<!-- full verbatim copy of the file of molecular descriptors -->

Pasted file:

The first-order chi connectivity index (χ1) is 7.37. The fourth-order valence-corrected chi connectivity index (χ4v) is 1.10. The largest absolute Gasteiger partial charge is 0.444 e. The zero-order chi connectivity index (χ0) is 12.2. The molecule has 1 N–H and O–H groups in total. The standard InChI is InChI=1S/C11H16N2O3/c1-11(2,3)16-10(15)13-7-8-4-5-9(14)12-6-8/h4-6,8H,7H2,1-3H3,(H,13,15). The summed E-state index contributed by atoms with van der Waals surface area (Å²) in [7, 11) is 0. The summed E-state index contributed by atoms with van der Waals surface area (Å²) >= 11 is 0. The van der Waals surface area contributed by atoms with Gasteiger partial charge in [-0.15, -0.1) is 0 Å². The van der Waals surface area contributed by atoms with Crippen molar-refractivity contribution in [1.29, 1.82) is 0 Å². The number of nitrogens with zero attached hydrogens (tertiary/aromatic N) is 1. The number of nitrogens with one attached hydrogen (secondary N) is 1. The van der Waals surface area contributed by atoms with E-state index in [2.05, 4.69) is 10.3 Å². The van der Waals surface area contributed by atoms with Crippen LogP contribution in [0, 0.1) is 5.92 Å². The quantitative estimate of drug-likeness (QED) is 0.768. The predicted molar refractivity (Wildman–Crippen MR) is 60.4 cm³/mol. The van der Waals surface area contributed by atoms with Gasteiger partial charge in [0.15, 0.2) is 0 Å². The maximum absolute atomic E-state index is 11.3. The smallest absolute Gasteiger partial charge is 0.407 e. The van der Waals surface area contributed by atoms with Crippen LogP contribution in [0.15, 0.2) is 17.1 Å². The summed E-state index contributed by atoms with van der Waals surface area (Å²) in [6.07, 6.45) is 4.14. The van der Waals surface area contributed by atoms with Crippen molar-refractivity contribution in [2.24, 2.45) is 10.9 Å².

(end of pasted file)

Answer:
The first-order chi connectivity index (χ1) is 7.37. The fourth-order valence-corrected chi connectivity index (χ4v) is 1.10. The largest absolute Gasteiger partial charge is 0.444 e. The zero-order chi connectivity index (χ0) is 12.2. The molecule has 1 N–H and O–H groups in total. The standard InChI is InChI=1S/C11H16N2O3/c1-11(2,3)16-10(15)13-7-8-4-5-9(14)12-6-8/h4-6,8H,7H2,1-3H3,(H,13,15). The summed E-state index contributed by atoms with van der Waals surface area (Å²) in [7, 11) is 0. The summed E-state index contributed by atoms with van der Waals surface area (Å²) >= 11 is 0. The van der Waals surface area contributed by atoms with Gasteiger partial charge in [-0.15, -0.1) is 0 Å². The van der Waals surface area contributed by atoms with Crippen molar-refractivity contribution in [1.29, 1.82) is 0 Å². The number of nitrogens with zero attached hydrogens (tertiary/aromatic N) is 1. The number of nitrogens with one attached hydrogen (secondary N) is 1. The van der Waals surface area contributed by atoms with E-state index in [2.05, 4.69) is 10.3 Å². The van der Waals surface area contributed by atoms with Crippen LogP contribution in [0, 0.1) is 5.92 Å². The quantitative estimate of drug-likeness (QED) is 0.768. The predicted molar refractivity (Wildman–Crippen MR) is 60.4 cm³/mol. The van der Waals surface area contributed by atoms with Gasteiger partial charge in [0.15, 0.2) is 0 Å². The maximum absolute atomic E-state index is 11.3. The smallest absolute Gasteiger partial charge is 0.407 e. The van der Waals surface area contributed by atoms with Crippen LogP contribution in [0.15, 0.2) is 17.1 Å². The summed E-state index contributed by atoms with van der Waals surface area (Å²) in [6.07, 6.45) is 4.14. The van der Waals surface area contributed by atoms with Crippen molar-refractivity contribution in [2.24, 2.45) is 10.9 Å².